If Duke Ellington were alive today, he would lead a group similar to saxophonist David Murray's Big Band, one that brims with eccentric voices and is driven by a singular vision. Saturday night at Lisner Auditorium, the band delivered an edgy, hotblooded performance that celebrated "The Obscure Works of Duke Ellington and Billy Strayhorn."
Because the compositions are embedded with a subtle dissonance, the Ellington songbook lends itself easily to these musicians, many of whom have been associated with the jazz avant-garde. They performed an enchanting reading of "Chelsea Bridge," which featured a beautifully burly tenor solo from Murray, and also offered the majestic roar of "Such Sweet Thunder," which was brightened by a venomous trombone brawl created by Joe Bowie, Craig Harris and Gary Valente.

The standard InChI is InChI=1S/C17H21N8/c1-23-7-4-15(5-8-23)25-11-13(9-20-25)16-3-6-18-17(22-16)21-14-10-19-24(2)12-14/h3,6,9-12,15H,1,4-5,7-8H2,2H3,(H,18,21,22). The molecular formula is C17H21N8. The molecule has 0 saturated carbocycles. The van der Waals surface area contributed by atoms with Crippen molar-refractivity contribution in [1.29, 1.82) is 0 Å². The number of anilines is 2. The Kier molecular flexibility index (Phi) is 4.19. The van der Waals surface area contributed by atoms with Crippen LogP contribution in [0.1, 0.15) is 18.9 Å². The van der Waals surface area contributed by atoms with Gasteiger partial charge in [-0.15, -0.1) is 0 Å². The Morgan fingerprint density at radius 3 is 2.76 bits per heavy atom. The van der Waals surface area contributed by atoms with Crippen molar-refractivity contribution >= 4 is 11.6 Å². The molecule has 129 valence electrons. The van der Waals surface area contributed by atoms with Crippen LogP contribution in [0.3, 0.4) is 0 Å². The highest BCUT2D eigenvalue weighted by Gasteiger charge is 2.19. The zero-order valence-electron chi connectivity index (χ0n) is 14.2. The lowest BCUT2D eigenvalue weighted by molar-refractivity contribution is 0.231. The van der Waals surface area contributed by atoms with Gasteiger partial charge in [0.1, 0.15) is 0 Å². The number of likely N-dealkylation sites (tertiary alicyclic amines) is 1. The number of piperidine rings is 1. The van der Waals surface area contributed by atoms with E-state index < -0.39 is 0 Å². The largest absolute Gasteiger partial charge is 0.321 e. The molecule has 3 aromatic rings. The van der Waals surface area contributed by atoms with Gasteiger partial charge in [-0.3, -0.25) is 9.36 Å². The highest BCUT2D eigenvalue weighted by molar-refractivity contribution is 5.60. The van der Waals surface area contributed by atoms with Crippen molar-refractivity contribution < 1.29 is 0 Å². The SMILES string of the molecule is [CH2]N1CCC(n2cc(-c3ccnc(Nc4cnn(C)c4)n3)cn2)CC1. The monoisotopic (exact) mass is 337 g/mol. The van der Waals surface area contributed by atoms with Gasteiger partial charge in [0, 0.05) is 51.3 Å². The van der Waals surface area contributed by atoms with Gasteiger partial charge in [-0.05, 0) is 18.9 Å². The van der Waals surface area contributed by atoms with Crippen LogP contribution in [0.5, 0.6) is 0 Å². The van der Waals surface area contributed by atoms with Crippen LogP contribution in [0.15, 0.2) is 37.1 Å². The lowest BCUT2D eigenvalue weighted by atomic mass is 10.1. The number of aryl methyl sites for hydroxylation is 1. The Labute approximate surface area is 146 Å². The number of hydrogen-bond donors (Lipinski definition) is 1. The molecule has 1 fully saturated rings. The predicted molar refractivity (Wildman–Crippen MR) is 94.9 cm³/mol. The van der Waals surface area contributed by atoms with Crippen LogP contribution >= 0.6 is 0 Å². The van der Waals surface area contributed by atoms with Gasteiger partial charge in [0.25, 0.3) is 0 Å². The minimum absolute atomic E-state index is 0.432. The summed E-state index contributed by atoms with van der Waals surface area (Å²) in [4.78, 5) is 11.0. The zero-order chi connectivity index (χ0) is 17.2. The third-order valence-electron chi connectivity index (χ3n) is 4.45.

For the opening, "African Flower," Murray scripted an evocative intro that featured him on bass clarinet in a duet with hand percussionist Klod Kiavue, while Newton's expansive arrangement of Strayhorn's luminous "Northern Lights" evoked the spacious imagery of auroras across the Canadian sky. Another highlight was vocalist Carmen Bradford, whose hearty tone imbued "Warm Valley" with gospel-tinged intensity. When she led the band with a testifying reading of "Love You Madly" it was clear that the David Murray Big Band had given Ellington a tribute worthy of his oft-used phrase "beyond category."